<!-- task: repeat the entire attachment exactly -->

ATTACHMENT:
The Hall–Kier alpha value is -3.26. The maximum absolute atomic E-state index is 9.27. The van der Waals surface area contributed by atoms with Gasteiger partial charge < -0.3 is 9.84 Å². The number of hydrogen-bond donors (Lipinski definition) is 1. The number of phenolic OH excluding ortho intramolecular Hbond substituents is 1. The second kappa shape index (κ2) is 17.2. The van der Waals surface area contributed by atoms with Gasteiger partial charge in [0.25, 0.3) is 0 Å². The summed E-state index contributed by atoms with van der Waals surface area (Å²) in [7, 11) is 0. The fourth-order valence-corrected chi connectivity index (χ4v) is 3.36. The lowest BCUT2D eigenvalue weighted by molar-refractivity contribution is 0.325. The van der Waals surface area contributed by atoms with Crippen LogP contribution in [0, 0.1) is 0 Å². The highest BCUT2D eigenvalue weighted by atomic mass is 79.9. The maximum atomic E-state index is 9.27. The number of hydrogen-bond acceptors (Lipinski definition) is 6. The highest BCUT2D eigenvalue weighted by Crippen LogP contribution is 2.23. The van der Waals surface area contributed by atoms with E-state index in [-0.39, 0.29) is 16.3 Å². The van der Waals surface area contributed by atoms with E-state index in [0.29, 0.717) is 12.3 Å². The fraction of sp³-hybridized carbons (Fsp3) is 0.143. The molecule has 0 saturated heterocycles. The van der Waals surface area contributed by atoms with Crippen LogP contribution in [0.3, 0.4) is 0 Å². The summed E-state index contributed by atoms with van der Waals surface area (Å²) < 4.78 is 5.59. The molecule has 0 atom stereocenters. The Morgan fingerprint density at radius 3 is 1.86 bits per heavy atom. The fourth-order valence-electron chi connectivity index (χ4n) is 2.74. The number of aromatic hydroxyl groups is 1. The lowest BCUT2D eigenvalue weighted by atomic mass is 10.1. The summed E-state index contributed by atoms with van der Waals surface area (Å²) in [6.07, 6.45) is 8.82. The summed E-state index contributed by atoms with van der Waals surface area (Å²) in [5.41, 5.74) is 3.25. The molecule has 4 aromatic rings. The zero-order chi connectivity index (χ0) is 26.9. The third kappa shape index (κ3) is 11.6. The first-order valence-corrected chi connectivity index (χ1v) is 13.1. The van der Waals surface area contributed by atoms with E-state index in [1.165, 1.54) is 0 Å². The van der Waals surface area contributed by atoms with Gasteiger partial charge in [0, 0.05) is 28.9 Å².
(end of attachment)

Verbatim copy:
The Hall–Kier alpha value is -3.26. The maximum absolute atomic E-state index is 9.27. The van der Waals surface area contributed by atoms with Gasteiger partial charge < -0.3 is 9.84 Å². The number of hydrogen-bond donors (Lipinski definition) is 1. The number of phenolic OH excluding ortho intramolecular Hbond substituents is 1. The second kappa shape index (κ2) is 17.2. The van der Waals surface area contributed by atoms with Gasteiger partial charge in [0.25, 0.3) is 0 Å². The summed E-state index contributed by atoms with van der Waals surface area (Å²) in [7, 11) is 0. The fourth-order valence-corrected chi connectivity index (χ4v) is 3.36. The lowest BCUT2D eigenvalue weighted by molar-refractivity contribution is 0.325. The van der Waals surface area contributed by atoms with Crippen LogP contribution in [0, 0.1) is 0 Å². The highest BCUT2D eigenvalue weighted by atomic mass is 79.9. The maximum atomic E-state index is 9.27. The number of hydrogen-bond acceptors (Lipinski definition) is 6. The highest BCUT2D eigenvalue weighted by Crippen LogP contribution is 2.23. The van der Waals surface area contributed by atoms with E-state index in [-0.39, 0.29) is 16.3 Å². The van der Waals surface area contributed by atoms with E-state index in [0.29, 0.717) is 12.3 Å². The fraction of sp³-hybridized carbons (Fsp3) is 0.143. The molecule has 0 saturated heterocycles. The van der Waals surface area contributed by atoms with Crippen LogP contribution in [0.3, 0.4) is 0 Å². The summed E-state index contributed by atoms with van der Waals surface area (Å²) < 4.78 is 5.59. The molecule has 0 atom stereocenters. The Morgan fingerprint density at radius 3 is 1.86 bits per heavy atom. The fourth-order valence-electron chi connectivity index (χ4n) is 2.74. The number of aromatic hydroxyl groups is 1. The lowest BCUT2D eigenvalue weighted by atomic mass is 10.1. The summed E-state index contributed by atoms with van der Waals surface area (Å²) in [6.07, 6.45) is 8.82. The summed E-state index contributed by atoms with van der Waals surface area (Å²) in [5.41, 5.74) is 3.25. The molecule has 4 aromatic rings. The zero-order chi connectivity index (χ0) is 26.9. The third kappa shape index (κ3) is 11.6. The first-order valence-corrected chi connectivity index (χ1v) is 13.1. The van der Waals surface area contributed by atoms with E-state index in [1.165, 1.54) is 0 Å². The van der Waals surface area contributed by atoms with Gasteiger partial charge in [0, 0.05) is 28.9 Å².